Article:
Trump’s climate change position reveals a harrowing fact: Taking care of our planet has become highly politicized. The very act of trying to not let the earth burn up and the sea turn to acid has become something that is defined, to some degree, down party lines. Couple that with the reality that climate science is tricky for the average layperson or leader of the free world to understand, and you get tweets like this.
After sending the tweet above, Trump was scolded by every scientist to ever log onto Twitter for conflating weather and climate. Which is valid. But the desire to connect problems of the day with the broader, systemic conclusions of climate scientists isn’t just endemic to the president or Republicans. California Governor Jerry Brown was called out for doing the same thing this week when he connected climate change and wildfires.
While Trump’s statements are deeply troubling because he denies the unarguable truth that even the most moderate climate scientists are certain of, Brown’s misguided statements allow climate change deniers to act as if this issue is muddled when it really isn’t. This is exacerbated by media that isn’t trained to properly interpret scientific studies. National Geographic dedicated an entire feature last week to unpacking how the WWF’s findings regarding decreasing animal populations were widely misinterpreted and led to false headlines.
Presidential denial paired with well-intentioned fumblings make climate a messy issue and, as we’ve seen over and over, messy issues don’t get attention. But the idea that the globe is warming and that its rate has been accelerated by human behavior is actually achingly simple. Even Roger A Pielke Jr.– a self-proclaimed “climate heretic” who is often cited by climate change deniers — told the House Committee on Government Reform: “Human-caused climate change is real and requires attention by policy makers to both mitigation and adaptation.”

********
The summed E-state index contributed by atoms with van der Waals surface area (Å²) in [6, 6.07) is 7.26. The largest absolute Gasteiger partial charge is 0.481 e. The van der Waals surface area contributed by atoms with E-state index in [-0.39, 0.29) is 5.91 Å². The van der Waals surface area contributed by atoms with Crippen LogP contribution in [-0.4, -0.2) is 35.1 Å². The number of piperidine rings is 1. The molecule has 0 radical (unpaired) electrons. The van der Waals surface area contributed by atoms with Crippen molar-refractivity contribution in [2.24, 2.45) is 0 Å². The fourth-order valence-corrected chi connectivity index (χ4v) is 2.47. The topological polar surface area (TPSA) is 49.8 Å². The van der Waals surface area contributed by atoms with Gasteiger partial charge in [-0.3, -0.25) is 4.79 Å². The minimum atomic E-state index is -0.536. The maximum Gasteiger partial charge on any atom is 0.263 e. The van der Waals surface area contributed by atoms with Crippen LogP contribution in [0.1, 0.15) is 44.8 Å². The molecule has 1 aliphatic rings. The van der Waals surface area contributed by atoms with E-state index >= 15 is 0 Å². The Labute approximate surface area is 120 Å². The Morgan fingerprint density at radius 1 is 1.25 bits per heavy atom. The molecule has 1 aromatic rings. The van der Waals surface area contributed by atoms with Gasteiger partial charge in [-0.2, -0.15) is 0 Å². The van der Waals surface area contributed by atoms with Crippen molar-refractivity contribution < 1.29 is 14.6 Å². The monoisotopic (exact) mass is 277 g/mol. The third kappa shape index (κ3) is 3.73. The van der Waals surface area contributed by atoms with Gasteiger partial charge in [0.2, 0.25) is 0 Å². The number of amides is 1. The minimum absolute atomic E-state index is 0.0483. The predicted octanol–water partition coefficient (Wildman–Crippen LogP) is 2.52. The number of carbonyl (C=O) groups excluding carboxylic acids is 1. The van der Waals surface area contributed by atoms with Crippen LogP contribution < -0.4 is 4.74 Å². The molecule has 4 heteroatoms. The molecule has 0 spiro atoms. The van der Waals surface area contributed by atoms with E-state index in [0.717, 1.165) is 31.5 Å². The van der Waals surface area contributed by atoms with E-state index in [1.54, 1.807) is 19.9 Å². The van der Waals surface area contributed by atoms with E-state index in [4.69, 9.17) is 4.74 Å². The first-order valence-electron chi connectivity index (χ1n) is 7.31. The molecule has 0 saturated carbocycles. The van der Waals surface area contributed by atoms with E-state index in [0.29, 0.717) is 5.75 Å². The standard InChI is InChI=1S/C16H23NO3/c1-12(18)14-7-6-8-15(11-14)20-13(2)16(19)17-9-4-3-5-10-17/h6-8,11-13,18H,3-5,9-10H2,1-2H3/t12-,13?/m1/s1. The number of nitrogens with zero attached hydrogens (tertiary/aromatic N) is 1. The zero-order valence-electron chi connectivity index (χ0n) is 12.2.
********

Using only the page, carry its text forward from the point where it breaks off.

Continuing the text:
The fact is that the authoritative body of international climate scientists says we only have 12 years left to keep global temperature change below the 1.5C-degree threshold, and, globally and locally, we aren’t doing enough about it. In fact, we need to triple our efforts. So… we might want to listen to them?
If the environmental impact of humans doesn’t trouble you, fine, but your only available reasoning is philosophical nihilism or an Ian Malcolm-esque belief in chaos. Beyond that, there’s no real argument. If you want humans on this earth to continue to thrive for generations, if that’s your end-game, then anyone making the case against the very idea of climate change or using that argument (or failures of the environmental movement) to excuse inaction is your enemy.
So let’s return to the original question: If you knew that someone would go on to do terrible things in the future, if you could see that with certainty, would you try to stop them, here, in the present?
Corporations that pollute with impunity, politicians who ignore science, and anyone who’s not ready to make lifestyle sacrifices for the preservation of our natural resources are the enemies of future us. Their actions are aggressively damaging to the goal of continued life on this planet and demand counter-action. We have to respond. And these responses will have to come on the global, national, and personal levels all at once. They will have to encompass personal habits, spending habits, and voting habits.
We’re in a war. Those who want to take better care of our planet versus those who would ignore science in order to continue on our current path. The latter side has decades of post-industrial revolution steam built up. If we’re going to protect and preserve the planet, it’s going to take a hell of a fight.